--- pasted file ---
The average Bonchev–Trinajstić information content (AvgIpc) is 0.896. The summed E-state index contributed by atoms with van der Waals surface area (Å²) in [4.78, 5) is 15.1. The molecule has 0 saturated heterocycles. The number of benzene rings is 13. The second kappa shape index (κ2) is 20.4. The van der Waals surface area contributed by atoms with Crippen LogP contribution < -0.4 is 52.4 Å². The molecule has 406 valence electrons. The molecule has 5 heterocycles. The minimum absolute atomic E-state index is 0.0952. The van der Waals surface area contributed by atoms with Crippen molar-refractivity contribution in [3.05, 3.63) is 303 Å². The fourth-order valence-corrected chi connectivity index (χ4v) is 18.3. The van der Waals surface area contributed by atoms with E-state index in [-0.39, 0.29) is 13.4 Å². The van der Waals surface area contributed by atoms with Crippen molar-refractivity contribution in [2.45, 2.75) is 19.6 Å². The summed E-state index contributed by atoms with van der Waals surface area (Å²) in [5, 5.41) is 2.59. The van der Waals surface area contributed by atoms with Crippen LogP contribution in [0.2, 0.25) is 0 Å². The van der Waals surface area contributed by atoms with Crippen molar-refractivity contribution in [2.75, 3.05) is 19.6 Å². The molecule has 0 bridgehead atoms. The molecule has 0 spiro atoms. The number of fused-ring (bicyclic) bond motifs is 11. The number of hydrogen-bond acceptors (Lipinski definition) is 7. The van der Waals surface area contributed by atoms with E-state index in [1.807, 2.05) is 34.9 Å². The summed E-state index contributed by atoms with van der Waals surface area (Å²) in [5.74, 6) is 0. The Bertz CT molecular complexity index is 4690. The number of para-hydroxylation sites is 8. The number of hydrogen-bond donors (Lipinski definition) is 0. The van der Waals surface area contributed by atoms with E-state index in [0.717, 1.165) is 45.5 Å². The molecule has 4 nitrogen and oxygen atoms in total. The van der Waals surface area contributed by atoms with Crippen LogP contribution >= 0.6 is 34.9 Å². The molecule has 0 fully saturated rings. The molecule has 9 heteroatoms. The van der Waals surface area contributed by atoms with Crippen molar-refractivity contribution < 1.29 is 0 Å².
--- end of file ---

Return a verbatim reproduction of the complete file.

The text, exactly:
The average Bonchev–Trinajstić information content (AvgIpc) is 0.896. The summed E-state index contributed by atoms with van der Waals surface area (Å²) in [4.78, 5) is 15.1. The molecule has 0 saturated heterocycles. The number of benzene rings is 13. The second kappa shape index (κ2) is 20.4. The van der Waals surface area contributed by atoms with Crippen LogP contribution < -0.4 is 52.4 Å². The molecule has 406 valence electrons. The molecule has 5 heterocycles. The minimum absolute atomic E-state index is 0.0952. The van der Waals surface area contributed by atoms with Crippen molar-refractivity contribution in [3.05, 3.63) is 303 Å². The fourth-order valence-corrected chi connectivity index (χ4v) is 18.3. The van der Waals surface area contributed by atoms with E-state index in [-0.39, 0.29) is 13.4 Å². The van der Waals surface area contributed by atoms with Crippen molar-refractivity contribution in [2.45, 2.75) is 19.6 Å². The summed E-state index contributed by atoms with van der Waals surface area (Å²) in [5, 5.41) is 2.59. The van der Waals surface area contributed by atoms with Crippen LogP contribution in [0.2, 0.25) is 0 Å². The van der Waals surface area contributed by atoms with Crippen molar-refractivity contribution in [2.75, 3.05) is 19.6 Å². The molecule has 0 bridgehead atoms. The molecule has 0 spiro atoms. The number of fused-ring (bicyclic) bond motifs is 11. The number of hydrogen-bond acceptors (Lipinski definition) is 7. The van der Waals surface area contributed by atoms with E-state index in [1.807, 2.05) is 34.9 Å². The summed E-state index contributed by atoms with van der Waals surface area (Å²) in [5.74, 6) is 0. The Bertz CT molecular complexity index is 4690. The number of para-hydroxylation sites is 8. The number of hydrogen-bond donors (Lipinski definition) is 0. The van der Waals surface area contributed by atoms with E-state index in [0.717, 1.165) is 45.5 Å². The molecule has 4 nitrogen and oxygen atoms in total. The van der Waals surface area contributed by atoms with Crippen LogP contribution >= 0.6 is 34.9 Å². The molecule has 0 fully saturated rings. The molecule has 9 heteroatoms. The van der Waals surface area contributed by atoms with Crippen molar-refractivity contribution < 1.29 is 0 Å².